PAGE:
Rebuilding Place in the Urban Space

"A community’s physical form, rather than its land uses, is its most intrinsic and enduring characteristic." [Katz, EPA] This blog focuses on place and placemaking and all that makes it work--historic preservation, urban design, transportation, asset-based community development, arts & cultural development, commercial district revitalization, tourism & destination development, and quality of life advocacy--along with doses of civic engagement and good governance watchdogging.

Tuesday, January 25, 2011

The DC Walmart issue is frustrating

From email:

Wal-Mart Officials to present plans for 4 DC stores at DC Federation Assembly

Date: Tuesday, January 25, 2011, 8:55 AM
Wednesday, January 26, 2011
7:00PM . Room 412
John A. Wilson Building
1350 Pennsylvania Avenue, NW

Special Presentation
Mr. Keith Morris, Director of Community Affairs, East Region, Wal-Mart

I am chairing a subcommittee focused on the large tract review process for the Walmart proposed for Square 2986 on Georgia Avenue NW (Ward 4). There are four other subcommittees focused on the effort and thus far I have been impressed by the level of participation and interest and discourse expressed by the participants so far.

-- Committee on Square 2986

The committees site has a lot of the documents the groups have been preparing or gathering, but not the email traffic.

Email threads yesterday indicated that the Walmart people are basically saying the same stuff at every meeting, and they aren't going through an iterative process where they take info in and respond subsequently with better proposals.

I know in my committee meeting we discussed how the development process works, and how Walmart games the process. I do find it interesting as I wrote before, about the oppositional response in New York City, while for the most part elected officials are rolling over in DC.

To me, the issues are really twofold:

- Walmart and their entry

- the developers and what they do with their sites.

Walmart's one thing. Crappy development of the sites in ways that don't further other revitalization objectives is something else.

The latter issue isn't being addressed for the most part, as people are focusing for the most part on Walmart as a company.

As for Walmart's entry, it is true that the reality is that there is very little that we can do to oppose their entry because we have limited legal means (as expressed through DC's building and planning regulations, as codified through zoning regulations) to do so.

People need to understand the significant gaps in DC building regulations (zoning regulations) with regard to community input and review of what are considered for the most part to be matter of right projects.

E.g., DC doesn't have a provision for special/additional review of retail stores over a certain size. Other communities do.

Some cities, like San Francisco, require significant review of each and every chain store proposal. In fact, I think their law is too draconian, as there is room and need for chain stores as part of more complete commercial districts and retail strategies.

Still other communities have more detailed review procedures for certain types of retail and service proposals (such as fast food stores--DC has this for certain commercial zoning categories) or for locations (i.e., neighborhood serving zoning in certain districts of Laguna Beach, CA to prevent over touristification of the commercial district).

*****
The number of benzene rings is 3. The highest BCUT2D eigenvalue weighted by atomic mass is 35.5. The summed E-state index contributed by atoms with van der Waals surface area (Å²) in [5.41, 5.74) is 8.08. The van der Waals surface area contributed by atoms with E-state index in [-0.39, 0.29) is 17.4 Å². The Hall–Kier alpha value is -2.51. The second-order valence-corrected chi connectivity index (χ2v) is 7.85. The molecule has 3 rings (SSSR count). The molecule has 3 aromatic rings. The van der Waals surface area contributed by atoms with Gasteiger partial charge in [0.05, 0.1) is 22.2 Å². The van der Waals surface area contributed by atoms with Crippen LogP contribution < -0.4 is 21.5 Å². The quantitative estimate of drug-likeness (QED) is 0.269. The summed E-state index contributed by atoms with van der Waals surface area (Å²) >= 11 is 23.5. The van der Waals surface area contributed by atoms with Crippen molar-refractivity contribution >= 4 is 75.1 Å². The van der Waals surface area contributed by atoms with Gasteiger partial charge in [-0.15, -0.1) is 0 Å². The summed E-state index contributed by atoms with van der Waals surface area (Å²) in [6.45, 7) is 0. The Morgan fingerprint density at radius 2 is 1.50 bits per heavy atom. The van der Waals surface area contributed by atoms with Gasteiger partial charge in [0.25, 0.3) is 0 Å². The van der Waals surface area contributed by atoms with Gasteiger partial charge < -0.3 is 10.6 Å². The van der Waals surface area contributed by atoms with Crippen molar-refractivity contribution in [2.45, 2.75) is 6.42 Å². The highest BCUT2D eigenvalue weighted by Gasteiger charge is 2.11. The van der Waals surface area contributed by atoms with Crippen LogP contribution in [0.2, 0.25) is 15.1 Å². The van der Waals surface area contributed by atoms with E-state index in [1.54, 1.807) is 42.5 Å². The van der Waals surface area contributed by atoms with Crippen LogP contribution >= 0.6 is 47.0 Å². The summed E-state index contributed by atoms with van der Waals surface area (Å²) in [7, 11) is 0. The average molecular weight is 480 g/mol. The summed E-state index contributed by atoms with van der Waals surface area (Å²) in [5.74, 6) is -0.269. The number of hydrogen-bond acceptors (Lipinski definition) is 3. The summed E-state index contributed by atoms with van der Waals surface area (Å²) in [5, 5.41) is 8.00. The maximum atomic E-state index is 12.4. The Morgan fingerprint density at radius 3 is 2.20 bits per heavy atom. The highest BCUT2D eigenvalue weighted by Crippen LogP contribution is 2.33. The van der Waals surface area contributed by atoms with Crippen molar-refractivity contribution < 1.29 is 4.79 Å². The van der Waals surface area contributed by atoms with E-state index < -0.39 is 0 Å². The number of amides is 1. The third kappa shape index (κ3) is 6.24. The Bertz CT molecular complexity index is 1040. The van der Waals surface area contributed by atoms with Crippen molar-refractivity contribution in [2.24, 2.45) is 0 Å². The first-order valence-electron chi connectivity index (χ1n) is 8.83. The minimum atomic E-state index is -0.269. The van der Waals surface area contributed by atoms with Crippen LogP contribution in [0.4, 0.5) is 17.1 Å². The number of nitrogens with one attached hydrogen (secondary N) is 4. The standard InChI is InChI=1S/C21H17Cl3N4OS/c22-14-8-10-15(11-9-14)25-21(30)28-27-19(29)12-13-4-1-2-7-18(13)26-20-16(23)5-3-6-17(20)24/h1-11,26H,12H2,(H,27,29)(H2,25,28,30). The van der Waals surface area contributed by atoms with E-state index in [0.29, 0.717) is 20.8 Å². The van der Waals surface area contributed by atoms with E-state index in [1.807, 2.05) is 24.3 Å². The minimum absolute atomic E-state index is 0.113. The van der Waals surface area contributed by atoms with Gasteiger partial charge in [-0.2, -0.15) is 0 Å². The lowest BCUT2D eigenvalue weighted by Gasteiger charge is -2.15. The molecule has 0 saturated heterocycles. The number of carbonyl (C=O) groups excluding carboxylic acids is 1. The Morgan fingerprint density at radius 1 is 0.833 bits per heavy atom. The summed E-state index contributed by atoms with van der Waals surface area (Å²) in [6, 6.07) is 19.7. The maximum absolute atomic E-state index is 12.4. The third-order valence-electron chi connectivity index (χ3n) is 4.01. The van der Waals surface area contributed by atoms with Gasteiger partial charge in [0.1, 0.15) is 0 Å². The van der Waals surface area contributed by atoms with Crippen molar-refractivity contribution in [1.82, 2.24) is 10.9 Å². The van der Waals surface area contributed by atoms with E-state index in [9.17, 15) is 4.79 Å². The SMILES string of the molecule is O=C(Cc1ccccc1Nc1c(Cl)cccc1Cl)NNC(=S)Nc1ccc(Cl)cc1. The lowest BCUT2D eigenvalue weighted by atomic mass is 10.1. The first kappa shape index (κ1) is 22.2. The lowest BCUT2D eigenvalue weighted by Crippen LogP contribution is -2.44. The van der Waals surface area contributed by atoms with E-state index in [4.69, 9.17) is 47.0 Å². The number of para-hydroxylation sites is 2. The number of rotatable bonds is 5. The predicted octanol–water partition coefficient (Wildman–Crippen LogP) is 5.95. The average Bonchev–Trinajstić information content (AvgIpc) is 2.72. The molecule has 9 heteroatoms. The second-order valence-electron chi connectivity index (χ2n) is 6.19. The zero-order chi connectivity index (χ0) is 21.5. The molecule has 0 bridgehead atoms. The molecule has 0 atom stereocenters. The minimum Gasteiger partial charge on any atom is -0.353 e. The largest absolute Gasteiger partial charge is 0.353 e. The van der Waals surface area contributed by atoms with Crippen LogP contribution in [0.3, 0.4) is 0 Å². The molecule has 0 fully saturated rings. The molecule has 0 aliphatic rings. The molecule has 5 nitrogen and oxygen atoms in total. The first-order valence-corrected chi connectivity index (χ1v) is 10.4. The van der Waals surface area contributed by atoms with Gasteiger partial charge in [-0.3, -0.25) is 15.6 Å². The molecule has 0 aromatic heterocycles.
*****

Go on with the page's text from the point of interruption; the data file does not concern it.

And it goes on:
The reason that the new "pawn shop notification" "law" in DC is meaningless is that for the most part it provides no remedies or significant criteria by which an oppositional argument can be made on the part of interested community groups and other stakeholders.

That means that desires for community benefits agreements with Walmart, while desirable for the community, have no basis in DC law (except if any of the specific projects will involve planned unit development zoning provisions, which I understand is the case for the Ward 7 store only) because they are matter of right projects.

In fact, the Walmart proposal for New Jersey Avenue in Ward 6 doesn't even trigger the large tract review process (Chapter 23 of the Zoning Regulations) so there is absolutely no opportunity for community input on the Walmart aspect of the project there.

Ideally, the community response to Walmart and the inability to accomplish very much will lead to initiatives to add these types of provisions to DC's zoning regulations.

People's animus with regard to Walmart means that the developers are getting a pass on whether or not their proposals for site development are good--the New Jersey Avenue proposal, or suck--the New York Avenue and Georgia Avenue proposals, or potentially sucking (Ward 7 proposal).

That's what bugs me the most.

And what I wrote about, in an op-ed "Temper Walmart glee with planning," published by the Washington Business Journal.

The word "glee" refers to the initial and in my opinion wrong-headed positive response by smart growth types to Walmart's "urban" entry into DC, because one of the four store sites--note that is 1/4, 0.25 or one-fourth--will be developed in an urban fashion.

That too quick and premature response has been picked up nationally and in turn it makes it that much more difficult to focus people's attention on the real and fundamental problems present in the remaining--3/4, 0.75, three-quarters--projects.

I don't expect anything new to come out at the presentation tomorrow night (which I will miss because I have a prior commitment).

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